Don’t be afraid to ask for help when you need it. Though most Londoners are kind and helpful, calling upon a taxi driver for directions will probably yield the best results. This is because these drivers have all passed a vigorous exam focused on the ins and outs of London streets, and are well-trained in this field. Not to mention, they criss-cross the city all day long! Visitors may also want to watch our video tours of the different London neighborhoods, such as this London Video Tour of Southwark. We hope it will help you become familiar with the area, and maximize your time spent exploring!

Do you have an etiquette tip to add to the list? Let us know!



Related apartment rental posts from New York Habitat:
  1. New York Basic Tips and Etiquette For Visitors
  2. Paris Basic Tips and Etiquette for Visitors
  3. Money Saving Tips for a Family Trip to London
  4. Bloomsbury, London tips
  5. Insider Tips to the Best Spring Things to Do in London


 

4 Responses to “London Basic Tips and Etiquette for Visitors”

  1. Armida Trentino Says:

    Last time when I was in London, I just stuck in all things. These tips will really help me. Special thanks for sharing tips for using public transportation.

  2. Anke Says:

    it might be good te tell disabled people that the underground is hardly accessible, but there for the busses are free for people in a wheelchair. And all busses are accessible.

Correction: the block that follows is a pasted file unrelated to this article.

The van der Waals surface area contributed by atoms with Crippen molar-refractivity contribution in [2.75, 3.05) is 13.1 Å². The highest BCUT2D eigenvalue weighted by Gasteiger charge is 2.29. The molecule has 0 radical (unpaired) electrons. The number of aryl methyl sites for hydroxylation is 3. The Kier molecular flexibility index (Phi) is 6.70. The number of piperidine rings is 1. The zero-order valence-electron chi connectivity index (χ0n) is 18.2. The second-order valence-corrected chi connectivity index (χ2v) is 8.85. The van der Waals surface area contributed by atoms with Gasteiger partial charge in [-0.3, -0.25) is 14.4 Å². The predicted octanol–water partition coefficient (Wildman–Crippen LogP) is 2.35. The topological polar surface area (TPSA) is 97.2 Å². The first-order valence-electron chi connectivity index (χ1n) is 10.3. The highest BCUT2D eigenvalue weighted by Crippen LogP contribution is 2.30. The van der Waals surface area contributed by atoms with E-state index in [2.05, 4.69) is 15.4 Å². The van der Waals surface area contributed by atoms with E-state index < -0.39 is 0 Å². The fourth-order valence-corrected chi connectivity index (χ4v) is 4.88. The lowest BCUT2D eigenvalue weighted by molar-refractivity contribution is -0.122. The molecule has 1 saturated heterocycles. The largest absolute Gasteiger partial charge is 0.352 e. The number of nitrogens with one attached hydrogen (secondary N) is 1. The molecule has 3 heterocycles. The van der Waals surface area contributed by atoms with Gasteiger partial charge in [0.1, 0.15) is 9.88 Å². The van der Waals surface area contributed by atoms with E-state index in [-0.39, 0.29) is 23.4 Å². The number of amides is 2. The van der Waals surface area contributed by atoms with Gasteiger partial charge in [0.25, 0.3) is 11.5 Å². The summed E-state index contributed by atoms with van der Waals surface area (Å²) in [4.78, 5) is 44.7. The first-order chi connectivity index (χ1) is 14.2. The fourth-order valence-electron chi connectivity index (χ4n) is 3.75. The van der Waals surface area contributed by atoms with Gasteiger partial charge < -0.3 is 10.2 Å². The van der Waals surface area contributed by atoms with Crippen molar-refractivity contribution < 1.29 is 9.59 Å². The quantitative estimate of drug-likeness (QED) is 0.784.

(As well as the busses in Paris!)

  3. New York Habitat Says:

    Thanks for your comment, we’ll take it into consideration to add to our basic tips.

  4. Caroline Says:

    Good tips! And good shout from Anke. London buses are all wheelchair and mobility accessible. There are priority seats for people less able to stand on buses and all types of train (underground, overground, national rail, DLR etc). If people are able to walk to another seat or to stand, these should be left vacant for someone with a greater need. Or if you need one, please ask as there is a good chance that it is occupied by someone who hasn’t read the signs! A polite ‘Could I please sit here?’ will generally do the trick. And if the person you ask doesn’t move, someone else generally will.